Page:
Cyber Security Club Goes to Vegas

by Emmanuel Decaudin

(Photo: Gustavo Garcia)

This past August, Professor John Watkins took 21 members of the WCC Cyber Security club to Las Vegas, Nevada, to attend DEF CON, the world’s largest hacking conference. The conference features speakers from all over covering diverse topics such as car hacking, Wi-Fi snooping, cryptography, and more. This was the club’s second year attending. Most members paid out of their own pocket for the plane ticket and the hotel rooms on the trip, but the Student Government Association provided some additional funding

The conference began on August 5th and lasted until the 9th, providing attendees a series of talks and presentations, interactive workshops, and even an ongoing game of Capture the Flag (the club intends to have their own team for the next conference). On entrance, attendees received a name tag containing a vinyl record with secret instructions recorded on it, attached to a lanyard with a coded message inscribed that could only be solved by cooperating with fellow conference goers. “A lot of the students liked going to the evening events, they had a hacker jeopardy, a hacker karaoke, which is hilarious, they had hacker comedy, there was a lot of things related,” said Watkins about the conference.

The host of presenters included Cory Doctorow, a popular blogger and science fiction author, and Kevin Mahaffey and Marc Rogers, two hackers, who famously exposed a vulnerability in the Tesla Model S electric car’s computer. Professor Watkins and club member Tom Sparrott both agreed that this was their favorite presentation from the conference. Tom said it was his favorite because “[It showed me] how much of a serious issue [car hacking] is” while Mykhaylo Pivovarchuk, another student and member of the Cyber Security Club, preferred the talk How To Take Out Your Neighbor’s Kid’s Drone.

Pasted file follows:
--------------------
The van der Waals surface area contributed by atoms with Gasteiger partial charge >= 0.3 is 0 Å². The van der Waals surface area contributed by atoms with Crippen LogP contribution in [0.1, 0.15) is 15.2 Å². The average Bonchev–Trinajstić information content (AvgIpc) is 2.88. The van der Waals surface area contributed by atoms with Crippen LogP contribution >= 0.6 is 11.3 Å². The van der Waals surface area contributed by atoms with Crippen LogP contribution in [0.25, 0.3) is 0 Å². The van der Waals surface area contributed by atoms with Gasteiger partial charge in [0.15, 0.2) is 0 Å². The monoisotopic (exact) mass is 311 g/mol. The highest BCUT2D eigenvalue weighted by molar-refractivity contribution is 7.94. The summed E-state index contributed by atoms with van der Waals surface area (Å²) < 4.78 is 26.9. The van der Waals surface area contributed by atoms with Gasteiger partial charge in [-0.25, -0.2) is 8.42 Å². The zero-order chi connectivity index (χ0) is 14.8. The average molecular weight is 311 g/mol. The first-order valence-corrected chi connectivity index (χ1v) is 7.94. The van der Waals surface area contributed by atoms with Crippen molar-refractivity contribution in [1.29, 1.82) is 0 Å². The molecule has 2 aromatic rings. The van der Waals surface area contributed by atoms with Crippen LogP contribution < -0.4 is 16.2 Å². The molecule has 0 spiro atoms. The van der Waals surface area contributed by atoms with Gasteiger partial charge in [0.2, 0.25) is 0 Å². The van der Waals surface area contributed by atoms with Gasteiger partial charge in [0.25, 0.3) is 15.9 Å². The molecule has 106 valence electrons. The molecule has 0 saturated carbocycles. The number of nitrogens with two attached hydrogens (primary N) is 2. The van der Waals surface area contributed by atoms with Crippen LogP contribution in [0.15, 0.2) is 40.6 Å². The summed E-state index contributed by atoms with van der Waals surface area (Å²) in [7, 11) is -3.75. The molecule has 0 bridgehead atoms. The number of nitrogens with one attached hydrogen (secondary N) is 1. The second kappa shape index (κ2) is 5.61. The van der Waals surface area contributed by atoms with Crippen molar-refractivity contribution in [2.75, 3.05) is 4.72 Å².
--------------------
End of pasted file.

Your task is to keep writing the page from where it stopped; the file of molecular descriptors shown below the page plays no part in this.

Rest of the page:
A somewhat embarrassing feature of the conference was the “Wall of Sheep”, a board displaying those who foolishly connected to the “free” conference Wi-Fi, a playful reminder of the dangers of Wi-Fi snooping. Fortunately, the club members had already been taught this in class and were able to save themselves from a most humiliating distinction.

At the end of the conference, Professor Watkins and the club took a break from the event and went to a “zombie apocalypse simulator,” where they decked in protective gear, and protected themselves with Airsoft guns from staff dressed as zombies.

The conference was both a learning and fun experience for the Cyber Security club members, and not only reiterated material they learned in Professor Watkins’s curriculum, but exposed them to new and exciting ideas in the technological world.

Originally published on September 23rd, 2016, at

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